But – Not Anymore. By Opinion Letter, dated March 14, 2019, the United States Department of Labor (USDOL) now prohibits this approach.
The USDOL’s Opinion Letter requires the FMLA entitlement to commence from the earliest possible date, irrespective of a covered employer’s paid leave policy or applicable policies, or the employee’s preferred leave sequencing. Since federal law preempts state laws on such subjects, the federal regulations rule supreme.
USDOL now takes the position that an employer “may not designate more than 12 weeks of leave as FMLA leave” [military caregivers – 26 weeks]. It is worthy to note that the USDOL’s most recent Opinion Letter is a departure from its former Opinion Letter No. 49 , which allowed employers to “extend” FMLA benefits by delaying the start of the FMLA leave period until after employees exhausted other paid leave benefits.
With appropriate notice in written policies and in the required FMLA Rights and Responsibilities Notice, employers may still continue to require employees to take paid leave concurrently with unpaid FMLA leave.
Alternatively, employers may permit employees to elect to take other employer provided paid leave concurrently with FMLA leave; or, to take FMLA leave as unpaid and save paid leave for later use.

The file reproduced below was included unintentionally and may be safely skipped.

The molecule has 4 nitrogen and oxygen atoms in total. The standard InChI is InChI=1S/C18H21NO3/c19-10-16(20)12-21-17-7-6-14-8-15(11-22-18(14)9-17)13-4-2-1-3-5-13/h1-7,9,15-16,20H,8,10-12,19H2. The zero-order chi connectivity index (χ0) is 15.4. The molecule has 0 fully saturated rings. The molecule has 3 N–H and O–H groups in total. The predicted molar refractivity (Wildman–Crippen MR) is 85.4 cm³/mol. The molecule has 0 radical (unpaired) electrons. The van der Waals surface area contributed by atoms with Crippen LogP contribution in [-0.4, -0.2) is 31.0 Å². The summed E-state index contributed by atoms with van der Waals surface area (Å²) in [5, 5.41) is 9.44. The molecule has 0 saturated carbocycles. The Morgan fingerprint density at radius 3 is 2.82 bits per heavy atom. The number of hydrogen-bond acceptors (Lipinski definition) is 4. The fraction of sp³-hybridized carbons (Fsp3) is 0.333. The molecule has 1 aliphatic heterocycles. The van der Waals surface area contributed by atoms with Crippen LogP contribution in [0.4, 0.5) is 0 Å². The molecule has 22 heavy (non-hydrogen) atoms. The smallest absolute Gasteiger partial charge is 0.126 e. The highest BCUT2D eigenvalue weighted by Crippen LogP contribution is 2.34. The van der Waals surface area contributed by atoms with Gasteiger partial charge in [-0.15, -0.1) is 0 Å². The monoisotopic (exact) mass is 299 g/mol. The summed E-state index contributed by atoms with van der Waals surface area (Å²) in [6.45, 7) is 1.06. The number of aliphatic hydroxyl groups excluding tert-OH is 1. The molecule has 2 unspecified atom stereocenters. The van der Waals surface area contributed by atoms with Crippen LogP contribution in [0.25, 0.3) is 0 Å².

Now, according to the USDOL, in every circumstance, the first 12 weeks of FMLA qualifying leave in the applicable calendar year [military – 26] must be designated as FMLA leave.
In relation to Michigan’s newly adopted PMLA, and the many procedural requirements of the FMLA, a trap is now set for the ill-informed. Guidance from experienced labor counsel should help to avoid interference with employees’ companion FMLA/PMLA rights, while at the same time attempting to minimize potential risks of misuse or ‘gaming a system’ designed to build moral and assure staff retention.
Note: as an aside, relative to the implementation date of Michigan’s new MPLA, following the applicable Parliamentary Rules, the implementation date is March 29th, 2019. If one follows Michigan’s Constitution respecting the 91 day subject – the implementation date is April 1st, 2019. The newly required MPLA posters now being circulated by MIDOL, of course, reflects the earlier date.
Earlier this week, Purdue Pharma settled out for $270M in the state case brought by the State of Oklahoma. Mara Thompson with TV 7&4 has been following the progress of our Federal Opioid Litigation team since our first press conference on December 19th, 2017 at the Macomb County Medical Examiners office when we announced the filing of our first nine cases, which included Grand Traverse County.